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Mitigating Climate Change – Green SONA 2016

Julien Marie Piñero

Green State of the Nature Assessment (Green SONA) 2016 gathered environmentalists, government officials, academe, business and religious sectors and the general public last Aug. 9 to discuss the state of the Philippine environment and recommendation to address related issues.

With this year’s theme “Philippine Contribution to Climate Change: Carbon Sources and Sinks,” Green SONA aims to (1) discuss the state of sinks and sources of climate change and gather recommendations to address related issues; (2) listen to reaction of newly appointed official and facilitate a productive dialogue among the various stakeholders; (3) continue developing a critical mass of citizens across the country working to decrease carbon sources and increase carbon sinks and influence decision makers towards policies that promote socio-economic development balanced by environmental protection.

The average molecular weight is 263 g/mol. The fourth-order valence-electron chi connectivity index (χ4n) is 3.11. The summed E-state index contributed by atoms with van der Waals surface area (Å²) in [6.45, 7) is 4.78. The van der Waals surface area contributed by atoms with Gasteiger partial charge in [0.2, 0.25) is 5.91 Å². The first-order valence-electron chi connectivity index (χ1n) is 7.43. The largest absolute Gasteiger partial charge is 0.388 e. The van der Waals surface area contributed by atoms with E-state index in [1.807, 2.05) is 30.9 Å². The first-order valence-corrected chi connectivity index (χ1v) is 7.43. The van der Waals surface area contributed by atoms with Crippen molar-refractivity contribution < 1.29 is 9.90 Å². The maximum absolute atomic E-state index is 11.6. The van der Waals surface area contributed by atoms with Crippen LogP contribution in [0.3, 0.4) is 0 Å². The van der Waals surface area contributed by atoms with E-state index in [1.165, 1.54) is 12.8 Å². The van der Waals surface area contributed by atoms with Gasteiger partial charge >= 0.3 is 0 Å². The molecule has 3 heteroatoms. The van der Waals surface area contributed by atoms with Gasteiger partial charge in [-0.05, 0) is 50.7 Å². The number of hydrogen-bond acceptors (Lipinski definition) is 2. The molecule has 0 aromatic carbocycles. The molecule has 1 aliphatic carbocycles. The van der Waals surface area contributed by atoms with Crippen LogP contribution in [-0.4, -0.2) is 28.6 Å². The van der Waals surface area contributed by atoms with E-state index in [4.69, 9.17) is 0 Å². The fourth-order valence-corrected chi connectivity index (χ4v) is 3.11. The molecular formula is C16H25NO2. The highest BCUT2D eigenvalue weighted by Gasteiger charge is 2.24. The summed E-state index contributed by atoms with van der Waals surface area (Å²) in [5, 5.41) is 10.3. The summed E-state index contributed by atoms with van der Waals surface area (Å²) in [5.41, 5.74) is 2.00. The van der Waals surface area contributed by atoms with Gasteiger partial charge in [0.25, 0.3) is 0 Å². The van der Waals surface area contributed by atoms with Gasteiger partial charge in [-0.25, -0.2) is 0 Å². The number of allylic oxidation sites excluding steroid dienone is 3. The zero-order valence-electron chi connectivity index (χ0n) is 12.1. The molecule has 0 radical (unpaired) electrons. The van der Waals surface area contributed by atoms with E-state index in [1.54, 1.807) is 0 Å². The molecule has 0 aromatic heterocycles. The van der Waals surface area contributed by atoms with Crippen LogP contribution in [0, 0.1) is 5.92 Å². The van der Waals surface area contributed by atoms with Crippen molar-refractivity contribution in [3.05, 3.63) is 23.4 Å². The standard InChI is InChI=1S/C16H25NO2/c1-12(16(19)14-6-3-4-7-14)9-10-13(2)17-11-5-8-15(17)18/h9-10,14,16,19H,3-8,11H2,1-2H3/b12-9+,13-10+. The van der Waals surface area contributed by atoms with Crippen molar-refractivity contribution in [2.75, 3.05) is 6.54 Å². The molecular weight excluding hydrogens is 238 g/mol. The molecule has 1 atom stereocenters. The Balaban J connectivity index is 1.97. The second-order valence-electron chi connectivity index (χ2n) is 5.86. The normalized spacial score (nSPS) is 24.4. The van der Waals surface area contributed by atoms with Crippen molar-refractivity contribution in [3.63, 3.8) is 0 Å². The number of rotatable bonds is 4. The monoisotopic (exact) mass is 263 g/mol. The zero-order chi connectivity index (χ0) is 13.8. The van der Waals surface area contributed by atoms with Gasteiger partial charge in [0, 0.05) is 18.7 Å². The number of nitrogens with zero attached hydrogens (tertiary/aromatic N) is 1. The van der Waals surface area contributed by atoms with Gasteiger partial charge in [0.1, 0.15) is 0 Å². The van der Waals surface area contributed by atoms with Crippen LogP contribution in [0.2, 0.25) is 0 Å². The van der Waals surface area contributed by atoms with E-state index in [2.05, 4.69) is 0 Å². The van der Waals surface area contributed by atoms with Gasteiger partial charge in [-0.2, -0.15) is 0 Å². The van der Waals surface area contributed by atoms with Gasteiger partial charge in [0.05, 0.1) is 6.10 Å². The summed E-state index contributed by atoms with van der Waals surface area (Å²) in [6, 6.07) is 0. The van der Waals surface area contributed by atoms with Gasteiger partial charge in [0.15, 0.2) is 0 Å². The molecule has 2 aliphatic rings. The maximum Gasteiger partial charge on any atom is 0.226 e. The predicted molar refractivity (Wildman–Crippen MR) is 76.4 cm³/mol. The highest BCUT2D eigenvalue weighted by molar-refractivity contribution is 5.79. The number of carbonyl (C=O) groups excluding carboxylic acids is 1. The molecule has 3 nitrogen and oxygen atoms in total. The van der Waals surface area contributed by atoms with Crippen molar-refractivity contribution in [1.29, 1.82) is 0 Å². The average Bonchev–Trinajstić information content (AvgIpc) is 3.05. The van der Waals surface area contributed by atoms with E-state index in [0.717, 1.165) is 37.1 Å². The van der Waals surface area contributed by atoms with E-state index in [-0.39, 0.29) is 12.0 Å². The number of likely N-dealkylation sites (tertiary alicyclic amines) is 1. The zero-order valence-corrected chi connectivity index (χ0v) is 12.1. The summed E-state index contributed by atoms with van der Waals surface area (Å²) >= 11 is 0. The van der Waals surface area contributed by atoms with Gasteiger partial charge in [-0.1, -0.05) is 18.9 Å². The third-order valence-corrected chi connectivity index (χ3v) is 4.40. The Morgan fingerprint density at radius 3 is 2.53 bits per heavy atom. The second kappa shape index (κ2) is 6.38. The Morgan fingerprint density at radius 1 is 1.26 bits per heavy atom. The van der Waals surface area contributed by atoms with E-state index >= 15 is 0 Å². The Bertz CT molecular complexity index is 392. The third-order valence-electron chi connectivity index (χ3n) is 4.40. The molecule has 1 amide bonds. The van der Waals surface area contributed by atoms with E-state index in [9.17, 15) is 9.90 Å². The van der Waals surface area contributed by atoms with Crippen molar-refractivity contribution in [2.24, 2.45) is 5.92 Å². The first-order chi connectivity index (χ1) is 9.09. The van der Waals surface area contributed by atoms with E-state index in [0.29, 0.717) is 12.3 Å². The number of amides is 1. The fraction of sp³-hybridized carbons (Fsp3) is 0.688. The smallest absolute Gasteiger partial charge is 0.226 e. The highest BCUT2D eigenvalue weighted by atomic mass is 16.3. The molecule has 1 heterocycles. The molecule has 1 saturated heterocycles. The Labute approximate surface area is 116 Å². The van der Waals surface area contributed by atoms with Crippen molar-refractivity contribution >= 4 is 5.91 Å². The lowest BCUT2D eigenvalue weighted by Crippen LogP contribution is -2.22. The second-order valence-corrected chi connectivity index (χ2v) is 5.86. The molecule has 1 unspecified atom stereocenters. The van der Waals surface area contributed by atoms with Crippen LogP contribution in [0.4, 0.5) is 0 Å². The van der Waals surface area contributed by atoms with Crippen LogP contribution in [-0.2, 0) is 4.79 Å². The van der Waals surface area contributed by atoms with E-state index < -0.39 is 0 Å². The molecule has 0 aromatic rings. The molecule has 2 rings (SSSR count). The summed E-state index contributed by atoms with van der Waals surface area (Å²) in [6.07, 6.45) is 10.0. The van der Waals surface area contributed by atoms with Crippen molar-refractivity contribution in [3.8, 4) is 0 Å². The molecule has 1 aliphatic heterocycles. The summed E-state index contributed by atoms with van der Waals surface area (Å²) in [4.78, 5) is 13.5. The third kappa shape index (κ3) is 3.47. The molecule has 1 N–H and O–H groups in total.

The president of Green Convergence and conference convener, Dr. Angelina P. Galang said, “SONA is a critique of what’s happening in the country from a particular perspective.”

During the convention, different aspects that greatly affect global warming and climate change were discussed. “When we say ‘climate change’, we’re referring to the phenomenon of highly destructive typhoon and droughts… climate change are happening because of the rise in global temperature,” Dr.Galang added, “global warming is climate change, but climate change is the result of global warming.”

Apart from discussing the main issues, the speakers of the event also recommended ways to address the problems. Research findings of Philippine carbon sources and sinks, status of the implementation of the Solid Waste Management Law, organic farming, and energy sources utilization and scenarios were tackled.